Improving the ability of law enforcement agencies to catch cybercriminals should be a priority when governments decide how their cybersecurity budgets get spent, according to University of Cambridge security engineering professor Ross Anderson.
Anderson is one of seven computer researchers from the UK, Germany, the Netherlands and the US who recently performed an analysis of the costs of cybercrime at the request of the UK Ministry of Defence. Their findings were published in a research paper that will be presented on June 26 at the 11th Annual Workshop on the Economics of Information Security in Berlin.
The researchers split the costs of computer crimes into direct losses, indirect losses and costs associated with defending against those crimes in the future.
The defence costs stem from acquiring cybersecurity software like antivirus and firewall programs, offering fraud prevention services to consumers, implementing fraud detection systems and performing law enforcement investigations.
The study found that for more traditional crimes like tax and welfare fraud, which are increasingly performed with the help of computers, the defense costs are much lower than the amounts being stolen, which makes sense from an investment perspective.
However, for internet-based crimes like hacking, denial of service attacks, online scams, phishing, spam and others, the defence costs are many times higher than the actual losses.
Anderson gave the example of a cybercriminal gang that ran a botnet responsible for a third of the world's spam traffic in 2010. It's estimated that this gang made less than $3 million from their spam operation and yet, the worldwide cost of stopping spam was estimated at around $1 billion, he said.
There are multiple reasons for this discrepancy, but one of them has to do with the lack of law enforcement action against cybercriminals, the researchers said in their paper. "The straightforward conclusion to draw on the basis of the comparative figures collected in this study is that we should perhaps spend less in anticipation of computer crime (on antivirus, firewalls etc.) but we should certainly spend an awful lot more on catching and punishing the perpetrators."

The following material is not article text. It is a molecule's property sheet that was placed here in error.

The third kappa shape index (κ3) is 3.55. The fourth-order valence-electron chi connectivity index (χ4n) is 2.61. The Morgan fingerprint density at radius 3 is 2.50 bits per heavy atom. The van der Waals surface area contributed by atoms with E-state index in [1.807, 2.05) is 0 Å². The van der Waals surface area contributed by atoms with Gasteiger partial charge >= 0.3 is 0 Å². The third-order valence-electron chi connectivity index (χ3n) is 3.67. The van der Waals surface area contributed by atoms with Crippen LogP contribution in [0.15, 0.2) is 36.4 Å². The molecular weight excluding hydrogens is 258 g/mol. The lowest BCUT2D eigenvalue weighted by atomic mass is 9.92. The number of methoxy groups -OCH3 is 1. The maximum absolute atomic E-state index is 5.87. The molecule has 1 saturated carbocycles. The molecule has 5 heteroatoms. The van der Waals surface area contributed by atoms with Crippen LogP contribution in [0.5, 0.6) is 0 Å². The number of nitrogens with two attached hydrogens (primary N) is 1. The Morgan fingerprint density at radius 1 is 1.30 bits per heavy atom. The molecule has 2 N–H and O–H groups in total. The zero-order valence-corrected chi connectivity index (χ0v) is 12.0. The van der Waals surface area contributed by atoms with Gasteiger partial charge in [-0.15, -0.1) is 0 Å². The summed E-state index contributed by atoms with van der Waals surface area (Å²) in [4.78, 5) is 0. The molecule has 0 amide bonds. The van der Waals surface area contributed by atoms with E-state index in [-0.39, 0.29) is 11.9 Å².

"A lot of internet crimes are perpetrated by only a small number of gangs," Anderson said. Current methods of dealing with cybercrime are inefficient, Anderson said, adding, "I think it's because many policemen think it's too hard."
The fact that many of these gangs are located in countries where cybercrime legislation is lacking or not strongly enforced should not necessarily be an impediment for law enforcement action, Anderson said. "There have been some gangs from Russia and the Ukraine who have been arrested after pressure from the British government.
"The problem at the moment is that there seems to be a very low priority for police cooperation," Anderson said. "If the governments of Britain, Germany, France, the US and so on, were to make it a higher priority then the government of Russia would start to crack down on these gangs."
Western governments can also fight cybercrime by pressuring credit card companies like Visa and MasterCard into banning banks that process payments for cybercriminals, from their systems, Anderson said. "For example, almost all payments for fake Viagra go through only three banks."
The US government has already demonstrated its ability to do this in 2010 when it pressured Visa and MasterCard into blocking credit card donations for WikiLeaks, the researcher said. "In the same way the banking system can be pressured into stopping processing payments for criminals."
There are particular types of cybercriminals that law enforcement agencies should aggressively target; for example, the people who write hacking tools and malware, Anderson said. In the future, law enforcement should be the priority when governments allocate more money to cybersecurity, he said.
Last year, the UK government allocated an extra £640 million to cybersecurity, but they gave around £400 million of this money to the UK Government Communications Headquarters (GCHQ), which is a technical surveillance agency, and only about £15 million to the police, Anderson said.
"This is a bad outcome," he said. "The police should have gotten many tens of millions of pounds so they could improve forensics, improve enforcement and improve their technological capabilities in general."